Phosphorus, which can be provided to individual transplants, is crucial for the survival and growth of seedlings and newly planted transplants. The pH of the soil: 6 to 6.5 is optimal for most vegetable growth. Acidic soils cause subpar development and little harvests. While lime may be needed to adjust the acidity of certain Texas soils, the soil can be made more manageable by adding a little bit more lime. What quantity of lime is needed? It all depends on the soil’s pH and composition. Check the soil’s pH and nutrient levels.

When can I plant tomatoes in Texas?

Texas gardeners normally plant tomatoes twice a year, first in the spring and again in the late summer, taking a break during the hottest months of July and August, when harvests frequently slow or halt altogether. However, gardeners can bridge the gap between summer and autumn harvests by growing tomatoes and selecting more resilient cultivars. They are at their most productive between the first freeze of autumn or early winter and the final frost of April.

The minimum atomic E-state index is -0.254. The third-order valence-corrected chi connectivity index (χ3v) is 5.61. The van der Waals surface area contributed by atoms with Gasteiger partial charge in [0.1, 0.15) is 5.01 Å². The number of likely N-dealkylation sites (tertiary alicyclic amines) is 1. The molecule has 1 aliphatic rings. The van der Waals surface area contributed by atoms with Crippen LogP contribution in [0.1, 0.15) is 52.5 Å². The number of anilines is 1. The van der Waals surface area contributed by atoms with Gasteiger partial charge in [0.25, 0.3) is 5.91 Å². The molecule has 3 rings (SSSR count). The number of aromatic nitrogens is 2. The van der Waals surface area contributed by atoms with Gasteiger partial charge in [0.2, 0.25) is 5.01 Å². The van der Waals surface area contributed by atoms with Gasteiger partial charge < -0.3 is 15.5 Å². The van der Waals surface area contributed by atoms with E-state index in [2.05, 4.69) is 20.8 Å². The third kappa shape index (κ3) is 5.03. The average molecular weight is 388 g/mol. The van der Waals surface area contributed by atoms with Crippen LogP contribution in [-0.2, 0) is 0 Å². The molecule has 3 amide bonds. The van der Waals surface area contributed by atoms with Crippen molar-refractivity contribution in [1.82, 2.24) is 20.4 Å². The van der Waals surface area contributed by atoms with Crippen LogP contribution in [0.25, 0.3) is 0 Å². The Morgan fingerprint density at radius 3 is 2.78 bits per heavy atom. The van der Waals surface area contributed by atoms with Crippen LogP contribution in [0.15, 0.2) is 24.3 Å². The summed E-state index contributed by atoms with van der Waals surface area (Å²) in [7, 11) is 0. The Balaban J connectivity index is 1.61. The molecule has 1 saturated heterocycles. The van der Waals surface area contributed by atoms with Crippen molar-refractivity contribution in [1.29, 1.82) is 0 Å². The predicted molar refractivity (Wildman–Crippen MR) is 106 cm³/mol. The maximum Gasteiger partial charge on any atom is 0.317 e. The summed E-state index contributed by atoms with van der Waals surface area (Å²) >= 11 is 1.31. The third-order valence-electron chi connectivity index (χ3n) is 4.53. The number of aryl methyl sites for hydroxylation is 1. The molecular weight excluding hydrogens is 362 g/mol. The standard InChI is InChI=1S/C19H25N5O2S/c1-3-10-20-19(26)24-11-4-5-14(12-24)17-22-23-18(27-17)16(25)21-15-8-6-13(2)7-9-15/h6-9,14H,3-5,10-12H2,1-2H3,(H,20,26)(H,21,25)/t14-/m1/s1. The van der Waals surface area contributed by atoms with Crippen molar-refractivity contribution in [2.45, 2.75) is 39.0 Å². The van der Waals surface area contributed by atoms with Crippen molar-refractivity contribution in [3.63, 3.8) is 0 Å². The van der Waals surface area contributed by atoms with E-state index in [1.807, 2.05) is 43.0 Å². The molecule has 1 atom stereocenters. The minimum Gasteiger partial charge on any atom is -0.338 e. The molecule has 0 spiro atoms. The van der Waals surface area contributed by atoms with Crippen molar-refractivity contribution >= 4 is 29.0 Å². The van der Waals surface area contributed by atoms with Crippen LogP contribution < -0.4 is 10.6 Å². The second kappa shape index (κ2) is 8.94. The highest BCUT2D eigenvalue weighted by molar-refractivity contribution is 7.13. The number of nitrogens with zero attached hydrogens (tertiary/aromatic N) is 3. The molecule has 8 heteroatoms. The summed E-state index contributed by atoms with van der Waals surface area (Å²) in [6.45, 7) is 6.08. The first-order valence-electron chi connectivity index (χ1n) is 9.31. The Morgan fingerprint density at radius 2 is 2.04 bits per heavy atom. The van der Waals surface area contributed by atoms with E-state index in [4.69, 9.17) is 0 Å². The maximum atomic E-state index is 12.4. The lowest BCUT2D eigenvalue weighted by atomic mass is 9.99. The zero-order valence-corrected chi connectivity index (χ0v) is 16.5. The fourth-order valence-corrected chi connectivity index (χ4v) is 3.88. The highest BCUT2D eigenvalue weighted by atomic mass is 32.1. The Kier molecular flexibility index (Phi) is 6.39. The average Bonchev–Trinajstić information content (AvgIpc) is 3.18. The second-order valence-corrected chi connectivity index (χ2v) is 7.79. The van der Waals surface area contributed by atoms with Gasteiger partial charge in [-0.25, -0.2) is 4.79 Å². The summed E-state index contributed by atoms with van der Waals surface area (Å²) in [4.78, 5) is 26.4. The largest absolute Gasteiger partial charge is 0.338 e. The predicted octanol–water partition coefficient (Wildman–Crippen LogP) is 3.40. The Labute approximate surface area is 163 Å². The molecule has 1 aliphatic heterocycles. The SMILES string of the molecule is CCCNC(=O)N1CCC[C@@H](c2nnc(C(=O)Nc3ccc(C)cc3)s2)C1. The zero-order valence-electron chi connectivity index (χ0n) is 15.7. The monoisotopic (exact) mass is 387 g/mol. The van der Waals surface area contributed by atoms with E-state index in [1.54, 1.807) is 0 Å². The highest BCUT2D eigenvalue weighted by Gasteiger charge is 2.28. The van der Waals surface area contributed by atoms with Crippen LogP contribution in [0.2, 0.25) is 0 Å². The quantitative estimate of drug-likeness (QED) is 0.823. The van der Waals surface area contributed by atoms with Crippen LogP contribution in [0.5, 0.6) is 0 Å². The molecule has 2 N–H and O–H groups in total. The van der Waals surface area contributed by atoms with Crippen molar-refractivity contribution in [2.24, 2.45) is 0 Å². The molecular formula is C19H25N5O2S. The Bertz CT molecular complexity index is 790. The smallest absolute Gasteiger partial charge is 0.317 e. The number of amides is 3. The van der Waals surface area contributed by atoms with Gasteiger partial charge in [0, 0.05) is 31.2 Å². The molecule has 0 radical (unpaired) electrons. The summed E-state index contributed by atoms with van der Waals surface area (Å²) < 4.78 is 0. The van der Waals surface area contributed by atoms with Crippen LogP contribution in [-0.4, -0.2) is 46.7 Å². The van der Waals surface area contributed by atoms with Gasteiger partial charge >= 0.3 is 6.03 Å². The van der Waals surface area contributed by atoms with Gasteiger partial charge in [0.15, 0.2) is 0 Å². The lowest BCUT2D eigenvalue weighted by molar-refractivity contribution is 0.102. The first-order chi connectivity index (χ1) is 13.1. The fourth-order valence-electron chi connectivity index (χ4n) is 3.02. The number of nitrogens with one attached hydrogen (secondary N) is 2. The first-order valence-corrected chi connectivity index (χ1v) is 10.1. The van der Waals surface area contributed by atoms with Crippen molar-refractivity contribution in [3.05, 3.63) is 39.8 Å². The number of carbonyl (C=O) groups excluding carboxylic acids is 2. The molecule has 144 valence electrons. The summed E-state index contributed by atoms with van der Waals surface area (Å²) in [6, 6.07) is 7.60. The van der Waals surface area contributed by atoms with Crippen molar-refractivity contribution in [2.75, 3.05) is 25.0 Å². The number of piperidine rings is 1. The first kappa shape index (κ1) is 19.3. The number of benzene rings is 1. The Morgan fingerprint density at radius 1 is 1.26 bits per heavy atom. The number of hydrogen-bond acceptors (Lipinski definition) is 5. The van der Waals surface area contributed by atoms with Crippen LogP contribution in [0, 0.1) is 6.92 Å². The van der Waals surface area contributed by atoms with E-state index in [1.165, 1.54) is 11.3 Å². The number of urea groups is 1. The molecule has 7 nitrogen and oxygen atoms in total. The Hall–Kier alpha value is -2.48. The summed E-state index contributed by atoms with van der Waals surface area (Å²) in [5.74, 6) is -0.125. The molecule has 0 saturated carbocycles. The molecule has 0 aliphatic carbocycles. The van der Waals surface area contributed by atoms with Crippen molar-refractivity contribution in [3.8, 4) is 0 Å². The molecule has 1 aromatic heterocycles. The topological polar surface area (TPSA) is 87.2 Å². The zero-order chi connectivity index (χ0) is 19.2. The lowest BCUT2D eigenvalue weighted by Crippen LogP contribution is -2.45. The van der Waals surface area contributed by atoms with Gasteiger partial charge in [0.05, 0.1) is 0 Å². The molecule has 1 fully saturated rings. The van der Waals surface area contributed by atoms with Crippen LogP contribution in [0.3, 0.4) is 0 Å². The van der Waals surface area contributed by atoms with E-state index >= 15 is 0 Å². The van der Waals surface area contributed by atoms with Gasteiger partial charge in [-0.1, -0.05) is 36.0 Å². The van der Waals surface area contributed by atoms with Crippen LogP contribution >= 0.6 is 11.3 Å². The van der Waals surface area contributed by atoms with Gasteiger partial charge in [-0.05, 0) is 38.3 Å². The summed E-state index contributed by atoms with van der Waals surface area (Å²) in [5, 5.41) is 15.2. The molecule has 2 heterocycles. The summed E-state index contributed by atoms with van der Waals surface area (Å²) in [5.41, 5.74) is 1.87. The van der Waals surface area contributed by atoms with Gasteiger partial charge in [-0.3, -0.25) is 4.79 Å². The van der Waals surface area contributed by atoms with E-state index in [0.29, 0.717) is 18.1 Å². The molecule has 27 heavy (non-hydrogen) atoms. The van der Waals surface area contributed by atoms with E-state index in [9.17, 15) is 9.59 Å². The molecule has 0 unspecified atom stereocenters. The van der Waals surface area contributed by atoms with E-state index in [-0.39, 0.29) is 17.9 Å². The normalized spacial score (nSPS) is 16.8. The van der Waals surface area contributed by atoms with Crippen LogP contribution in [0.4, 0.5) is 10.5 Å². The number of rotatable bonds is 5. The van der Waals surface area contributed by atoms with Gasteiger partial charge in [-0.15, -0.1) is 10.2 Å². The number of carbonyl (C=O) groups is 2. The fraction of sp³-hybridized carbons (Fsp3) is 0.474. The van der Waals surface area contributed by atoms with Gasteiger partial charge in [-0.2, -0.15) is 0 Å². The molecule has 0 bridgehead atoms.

Plant more than twice a year to harvest throughout the season. Tomatoes are typically planted in the spring and harvested in the summer. Due to a decline or cessation of fruit production, the plants were removed in July. To avoid the summer heat, plants replanted in late August or early September can continue to yield until the first frost of winter. However, he said, if you plant three or four times at the right periods throughout the season, you will have a continuous harvest. It takes tomato seeds four weeks to germinate. 

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Plants need a further 8–10 weeks to reach full growth before harvesting for four months. It takes around 12-15 weeks from planting to harvesting the first crop, and ideally, the second planting would start yielding just after the first had reached its maximum output. To have the second set of seedlings ready to plant by mid-June, you should sow five to six weeks again following the first planting. After another five or six weeks have passed, sow again.

Can you grow vegetables year-round in Texas?